“Dynamic content drives communities. And the only way to foster organic readership is to deliver genuine and relevant resources,” says Verwer.
Verwer’s team have integrated a huge amount of readers’ suggestions into both the newsletter and the platform. Every bit of feedback is important to Verwer and his team, and every piece is carefully thought over. More than anything, suggestions from the community fortify Verwer’s already clear product vision, helping his newsletter stay vital.
Stay relevant by constantly exploring topics that matter to your community
Verwer attributes the success of his newsletter to it remaining relevant, which he ensures by constantly iterating on his sources. “It’s definitely something I have to pay attention to, so I’m always tweaking both my set of RSS feeds and who I follow on Twitter,” says Verwer.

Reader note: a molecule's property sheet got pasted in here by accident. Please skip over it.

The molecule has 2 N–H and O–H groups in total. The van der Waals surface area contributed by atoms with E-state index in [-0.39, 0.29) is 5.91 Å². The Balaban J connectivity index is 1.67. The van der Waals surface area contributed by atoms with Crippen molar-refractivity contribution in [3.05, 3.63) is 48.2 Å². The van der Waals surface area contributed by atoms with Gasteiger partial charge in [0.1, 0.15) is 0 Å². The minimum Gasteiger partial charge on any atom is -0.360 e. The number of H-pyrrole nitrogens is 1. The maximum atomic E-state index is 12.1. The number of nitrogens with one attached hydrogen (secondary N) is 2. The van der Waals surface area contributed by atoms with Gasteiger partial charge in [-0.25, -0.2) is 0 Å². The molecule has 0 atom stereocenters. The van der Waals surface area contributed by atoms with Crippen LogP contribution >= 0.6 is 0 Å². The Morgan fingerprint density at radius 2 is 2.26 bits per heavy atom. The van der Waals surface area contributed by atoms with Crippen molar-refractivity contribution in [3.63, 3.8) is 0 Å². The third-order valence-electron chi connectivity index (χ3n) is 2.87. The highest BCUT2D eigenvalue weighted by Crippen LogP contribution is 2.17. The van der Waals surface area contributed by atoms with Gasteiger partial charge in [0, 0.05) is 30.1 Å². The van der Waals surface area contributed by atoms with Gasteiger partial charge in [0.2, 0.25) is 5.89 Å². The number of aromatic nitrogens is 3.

“iOS development is a constantly evolving, and new voices emerge all the time,” he says. “It’s important to change the set of people you’re linking to, to make sure you’re evolving as well. I’m constantly following new people and just listening to the community.”
At the end of the day, says Verwer, online communities are microcosms of society, with unique characteristics and lots of dynamic attributes. He says staying on top of relevant trends is a key part of maintaining any community. That takes work, and constant iterations, but it’s also deeply rewarding.
Just like any other shared interest, iOS development is something that lots of people love to do. For Verwer, it’s a great privilege to bring like-minded people together and help build the community.
To join the 45,000+ iOS developers who receive a hand-picked round up of the best iOS development links every week, subscribe to iOS Dev Weekly here.
Originally published at www.buddybuild.com.